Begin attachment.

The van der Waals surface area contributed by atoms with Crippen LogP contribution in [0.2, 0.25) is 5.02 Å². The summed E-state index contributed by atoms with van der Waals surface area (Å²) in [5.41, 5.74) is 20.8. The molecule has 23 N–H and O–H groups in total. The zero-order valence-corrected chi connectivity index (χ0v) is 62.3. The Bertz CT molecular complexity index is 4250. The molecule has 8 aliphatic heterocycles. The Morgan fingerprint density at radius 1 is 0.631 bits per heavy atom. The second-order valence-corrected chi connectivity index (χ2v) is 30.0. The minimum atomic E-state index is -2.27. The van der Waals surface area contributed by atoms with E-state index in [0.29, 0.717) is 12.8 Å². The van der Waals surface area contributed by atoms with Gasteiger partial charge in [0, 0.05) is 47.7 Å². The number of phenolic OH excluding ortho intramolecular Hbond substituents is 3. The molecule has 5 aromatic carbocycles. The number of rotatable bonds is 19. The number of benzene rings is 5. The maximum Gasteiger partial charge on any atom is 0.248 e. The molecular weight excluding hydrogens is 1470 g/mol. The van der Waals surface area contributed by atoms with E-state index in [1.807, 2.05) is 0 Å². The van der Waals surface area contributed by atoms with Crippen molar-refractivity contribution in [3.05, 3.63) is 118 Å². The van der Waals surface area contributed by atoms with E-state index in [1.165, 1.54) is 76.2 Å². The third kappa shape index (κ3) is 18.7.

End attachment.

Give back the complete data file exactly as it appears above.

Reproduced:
The van der Waals surface area contributed by atoms with Crippen LogP contribution in [0.2, 0.25) is 5.02 Å². The summed E-state index contributed by atoms with van der Waals surface area (Å²) in [5.41, 5.74) is 20.8. The molecule has 23 N–H and O–H groups in total. The zero-order valence-corrected chi connectivity index (χ0v) is 62.3. The Bertz CT molecular complexity index is 4250. The molecule has 8 aliphatic heterocycles. The Morgan fingerprint density at radius 1 is 0.631 bits per heavy atom. The second-order valence-corrected chi connectivity index (χ2v) is 30.0. The minimum atomic E-state index is -2.27. The van der Waals surface area contributed by atoms with E-state index in [0.29, 0.717) is 12.8 Å². The van der Waals surface area contributed by atoms with Gasteiger partial charge in [0, 0.05) is 47.7 Å². The number of phenolic OH excluding ortho intramolecular Hbond substituents is 3. The molecule has 5 aromatic carbocycles. The number of rotatable bonds is 19. The number of benzene rings is 5. The maximum Gasteiger partial charge on any atom is 0.248 e. The molecular weight excluding hydrogens is 1470 g/mol. The van der Waals surface area contributed by atoms with E-state index in [1.807, 2.05) is 0 Å². The van der Waals surface area contributed by atoms with Crippen molar-refractivity contribution in [3.05, 3.63) is 118 Å². The van der Waals surface area contributed by atoms with E-state index in [1.165, 1.54) is 76.2 Å². The third kappa shape index (κ3) is 18.7.